Volumetric capnography: the time has come

Curr Opin Crit Care. 2014 Jun;20(3):333-9. doi: 10.1097/MCC.0000000000000095.


Purpose of review: Volumetric capnography (VCap) measures the kinetics of carbon dioxide (CO2) elimination on a breath-by-breath basis. A volumetric capnogram contains extensive physiological information about metabolic production, circulatory transport and CO2 elimination within the lungs. VCap is also the best clinical tool to measure dead spaces allowing a detailed analysis of the functional components of each tidal volume, thereby providing clinically useful hints about the lung's efficiency of gas exchange. Difficulties in its bedside measurement, oversimplifications of its interpretation along with prevailing misconceptions regarding dead space analysis have, however, limited its adoption as a routine tool for monitoring mechanically ventilated patients.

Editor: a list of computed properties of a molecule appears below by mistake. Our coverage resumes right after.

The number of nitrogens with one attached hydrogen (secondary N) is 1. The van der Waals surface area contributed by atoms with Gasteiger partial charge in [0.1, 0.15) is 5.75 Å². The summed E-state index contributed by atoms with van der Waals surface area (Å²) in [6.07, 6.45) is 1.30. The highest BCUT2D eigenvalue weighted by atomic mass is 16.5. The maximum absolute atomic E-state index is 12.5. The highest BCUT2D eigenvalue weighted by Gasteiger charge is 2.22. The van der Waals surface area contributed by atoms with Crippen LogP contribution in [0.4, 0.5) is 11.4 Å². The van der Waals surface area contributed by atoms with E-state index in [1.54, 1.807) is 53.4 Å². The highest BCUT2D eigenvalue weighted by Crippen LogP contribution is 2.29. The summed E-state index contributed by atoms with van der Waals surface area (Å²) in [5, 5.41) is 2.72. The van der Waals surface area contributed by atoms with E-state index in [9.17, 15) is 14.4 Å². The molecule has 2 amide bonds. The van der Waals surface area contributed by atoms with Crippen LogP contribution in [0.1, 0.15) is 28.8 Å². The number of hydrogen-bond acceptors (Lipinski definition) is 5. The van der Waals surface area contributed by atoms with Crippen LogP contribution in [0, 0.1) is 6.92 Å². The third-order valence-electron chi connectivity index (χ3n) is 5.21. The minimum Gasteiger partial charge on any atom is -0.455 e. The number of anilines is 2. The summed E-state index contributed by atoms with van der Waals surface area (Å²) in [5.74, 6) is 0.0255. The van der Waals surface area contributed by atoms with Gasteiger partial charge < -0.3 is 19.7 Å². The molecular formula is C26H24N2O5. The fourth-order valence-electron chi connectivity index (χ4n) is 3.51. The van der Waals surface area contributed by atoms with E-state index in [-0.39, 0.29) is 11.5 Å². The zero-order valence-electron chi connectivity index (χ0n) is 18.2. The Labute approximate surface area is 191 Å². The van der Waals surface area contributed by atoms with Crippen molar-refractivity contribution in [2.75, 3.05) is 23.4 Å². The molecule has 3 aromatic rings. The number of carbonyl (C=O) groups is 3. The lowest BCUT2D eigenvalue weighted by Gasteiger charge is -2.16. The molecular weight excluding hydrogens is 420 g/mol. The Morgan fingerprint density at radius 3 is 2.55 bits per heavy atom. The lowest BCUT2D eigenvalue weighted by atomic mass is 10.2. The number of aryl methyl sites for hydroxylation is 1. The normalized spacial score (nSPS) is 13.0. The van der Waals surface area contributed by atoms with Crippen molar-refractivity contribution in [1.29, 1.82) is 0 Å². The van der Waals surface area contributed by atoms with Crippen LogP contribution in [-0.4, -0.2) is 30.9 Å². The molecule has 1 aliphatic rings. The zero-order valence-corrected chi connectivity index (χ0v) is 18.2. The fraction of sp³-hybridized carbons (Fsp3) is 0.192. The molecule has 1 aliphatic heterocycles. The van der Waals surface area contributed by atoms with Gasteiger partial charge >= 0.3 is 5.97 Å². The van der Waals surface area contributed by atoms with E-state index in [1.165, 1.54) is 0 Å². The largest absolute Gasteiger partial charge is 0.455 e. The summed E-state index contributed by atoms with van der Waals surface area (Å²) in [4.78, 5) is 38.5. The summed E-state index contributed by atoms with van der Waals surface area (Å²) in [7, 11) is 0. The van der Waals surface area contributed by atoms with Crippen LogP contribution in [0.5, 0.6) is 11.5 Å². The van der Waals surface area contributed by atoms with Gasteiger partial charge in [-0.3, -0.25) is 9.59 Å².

Recent findings: Improvements in CO2 measuring technologies and more advanced algorithms for faster and more accurate analysis of volumetric capnograms have increased our physiological understanding and thus the clinical usefulness of VCap. The recently validated VCap-based method for estimating alveolar partial pressure of CO2 provided a breakthrough for a fully noninvasive breath-by-breath measurement of physiological dead space.

Summary: Recent advances in VCap and our improved understanding of its clinical implications may help in overcoming the known limitations and reluctances to include expired CO2 kinetics and dead space analysis in routine bedside monitoring. It is about time to start using this powerful monitoring tool to support decision making in the intensive care environment.

Publication types

  • Review

MeSH terms

  • Capnography* / methods
  • Capnography* / trends
  • Carbon Dioxide / metabolism*
  • Female
  • Humans
  • Intensive Care Units*
  • Lung / metabolism
  • Lung / physiopathology*
  • Male
  • Monitoring, Physiologic*
  • Pulmonary Gas Exchange
  • Respiration, Artificial
  • Respiratory Dead Space
  • Tidal Volume


  • Carbon Dioxide